Tokyo- Ms. Kyoko Amano had made up her mind to close her restaurant. If there ever was a time for closing the restaurant then this was it. Her restaurant, Ungai, a renowned upscale restaurant in Matsushima serving only vegetarian dishes inspired by monk’s food, had suffered major damage during the 2011 Great East Japan Earthquake.
She said her restaurant suffered damage from the intense tremors as most of the structure – walls, doors and windows got separated from its seams requiring major repair work, but incredibly no tsunami damage. Matsushima, a coastal town, was a hardest hit area from the tsunami.
Ungai Restaurant back in business.
“The restaurant was closed for a year,” Ms. Amano said.
The restaurant is located next to the Entsuin Hondou Daihitei, which was used by the feudal lord Date Mitsumune as a villa in the Edo (Tokyo) area, but upon his death was removed from Edo and rebuilt in its present location in Matsushima. The main building has been designated as valuable cultural property by the Matsushima town office. Its location was within the main gate that also leads to the Zuiganji Temple - one of Japan’s national treasures.
One day as Ms. Amano exited the main gate walking home with closing of the restaurant a foregone conclusion, her attention was drawn to a budding flower – a butterbur – in all its glory, showing resilience after the destruction wrought by the double disaster ofdss earthquake and the ensuing tsunami.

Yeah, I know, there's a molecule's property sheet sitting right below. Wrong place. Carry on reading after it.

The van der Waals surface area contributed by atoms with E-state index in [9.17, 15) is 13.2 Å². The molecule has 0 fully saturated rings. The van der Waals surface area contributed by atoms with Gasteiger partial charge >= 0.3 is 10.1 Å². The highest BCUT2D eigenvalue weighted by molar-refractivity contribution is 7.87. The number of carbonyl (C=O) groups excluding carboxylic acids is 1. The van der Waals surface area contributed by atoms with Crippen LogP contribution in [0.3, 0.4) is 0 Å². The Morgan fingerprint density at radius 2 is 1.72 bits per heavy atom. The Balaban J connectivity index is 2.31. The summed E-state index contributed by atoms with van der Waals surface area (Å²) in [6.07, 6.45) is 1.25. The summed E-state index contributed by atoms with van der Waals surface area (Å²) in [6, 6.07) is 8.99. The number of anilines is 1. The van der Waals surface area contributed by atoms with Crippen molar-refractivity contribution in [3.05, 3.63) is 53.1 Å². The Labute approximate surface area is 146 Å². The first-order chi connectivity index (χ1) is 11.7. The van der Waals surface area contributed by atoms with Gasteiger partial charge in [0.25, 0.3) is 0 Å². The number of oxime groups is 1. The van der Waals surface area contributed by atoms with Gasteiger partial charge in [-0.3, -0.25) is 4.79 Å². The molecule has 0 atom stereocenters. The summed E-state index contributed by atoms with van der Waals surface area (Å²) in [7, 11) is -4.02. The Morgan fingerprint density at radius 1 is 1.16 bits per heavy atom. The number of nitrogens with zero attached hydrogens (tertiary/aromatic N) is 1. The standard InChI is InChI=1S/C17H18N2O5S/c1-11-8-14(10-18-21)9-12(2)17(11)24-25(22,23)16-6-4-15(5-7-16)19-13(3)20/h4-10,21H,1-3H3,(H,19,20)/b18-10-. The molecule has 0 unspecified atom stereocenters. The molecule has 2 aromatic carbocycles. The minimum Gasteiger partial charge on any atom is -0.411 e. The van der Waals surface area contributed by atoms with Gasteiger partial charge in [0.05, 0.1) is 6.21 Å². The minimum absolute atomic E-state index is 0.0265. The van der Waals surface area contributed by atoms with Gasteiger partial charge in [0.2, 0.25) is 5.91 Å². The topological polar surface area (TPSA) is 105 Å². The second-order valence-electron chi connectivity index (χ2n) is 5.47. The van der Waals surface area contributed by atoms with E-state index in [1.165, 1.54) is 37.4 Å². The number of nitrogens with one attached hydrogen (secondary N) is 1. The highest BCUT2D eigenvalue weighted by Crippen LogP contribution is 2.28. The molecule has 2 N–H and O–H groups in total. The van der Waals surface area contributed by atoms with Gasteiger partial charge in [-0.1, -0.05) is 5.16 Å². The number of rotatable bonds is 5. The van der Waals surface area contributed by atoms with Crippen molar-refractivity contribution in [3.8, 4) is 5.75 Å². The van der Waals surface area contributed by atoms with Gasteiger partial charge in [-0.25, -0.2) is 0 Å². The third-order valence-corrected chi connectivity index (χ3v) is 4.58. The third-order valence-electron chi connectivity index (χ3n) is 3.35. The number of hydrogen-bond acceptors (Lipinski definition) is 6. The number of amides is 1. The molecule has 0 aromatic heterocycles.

“When I saw the butterbur, how strong it was, I made a decision to call back the employees back to work,” Amano said.
Ungai restaurant was repaired and reopened for business as it was before. It is as popular as ever with customers reservations being made months in advance to get a slot.Ms. Amano said the maximum number of customers she can serve is 40 at anyone time. Her menu is based on a 12-month calendar. A particular menu of veggie dish is rolled out for each month of the year.
How a simple act of nature, the ability of a butterbur to rejuvenate and shine without care of what had happened, can teach an individual about resilience - to adopt and recover from misfortune. Such is the story of Matsushima – one of the three most scenic spots in Japan - which after the tsunami devastation has built itself to once again becoming one of the top visitor destinations in Miyagi Pefecture.